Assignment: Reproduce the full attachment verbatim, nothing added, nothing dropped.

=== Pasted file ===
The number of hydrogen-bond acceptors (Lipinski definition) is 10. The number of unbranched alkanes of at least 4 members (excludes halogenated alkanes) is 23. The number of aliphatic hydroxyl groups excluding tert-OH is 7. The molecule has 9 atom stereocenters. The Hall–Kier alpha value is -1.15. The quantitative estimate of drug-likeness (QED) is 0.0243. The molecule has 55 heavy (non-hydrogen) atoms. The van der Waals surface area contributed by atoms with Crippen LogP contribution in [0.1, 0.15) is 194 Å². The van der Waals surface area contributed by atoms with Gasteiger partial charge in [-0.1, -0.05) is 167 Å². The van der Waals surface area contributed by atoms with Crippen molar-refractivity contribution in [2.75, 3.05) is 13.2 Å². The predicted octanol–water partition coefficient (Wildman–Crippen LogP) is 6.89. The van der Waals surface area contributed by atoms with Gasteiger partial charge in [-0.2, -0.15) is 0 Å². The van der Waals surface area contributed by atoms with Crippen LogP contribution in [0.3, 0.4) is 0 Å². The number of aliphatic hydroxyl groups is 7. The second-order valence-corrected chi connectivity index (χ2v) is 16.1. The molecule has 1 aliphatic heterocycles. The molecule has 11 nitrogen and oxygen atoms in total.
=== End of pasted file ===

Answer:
The number of hydrogen-bond acceptors (Lipinski definition) is 10. The number of unbranched alkanes of at least 4 members (excludes halogenated alkanes) is 23. The number of aliphatic hydroxyl groups excluding tert-OH is 7. The molecule has 9 atom stereocenters. The Hall–Kier alpha value is -1.15. The quantitative estimate of drug-likeness (QED) is 0.0243. The molecule has 55 heavy (non-hydrogen) atoms. The van der Waals surface area contributed by atoms with Crippen LogP contribution in [0.1, 0.15) is 194 Å². The van der Waals surface area contributed by atoms with Gasteiger partial charge in [-0.1, -0.05) is 167 Å². The van der Waals surface area contributed by atoms with Crippen molar-refractivity contribution in [2.75, 3.05) is 13.2 Å². The predicted octanol–water partition coefficient (Wildman–Crippen LogP) is 6.89. The van der Waals surface area contributed by atoms with Gasteiger partial charge in [-0.2, -0.15) is 0 Å². The van der Waals surface area contributed by atoms with Crippen LogP contribution in [0.3, 0.4) is 0 Å². The number of aliphatic hydroxyl groups is 7. The second-order valence-corrected chi connectivity index (χ2v) is 16.1. The molecule has 1 aliphatic heterocycles. The molecule has 11 nitrogen and oxygen atoms in total.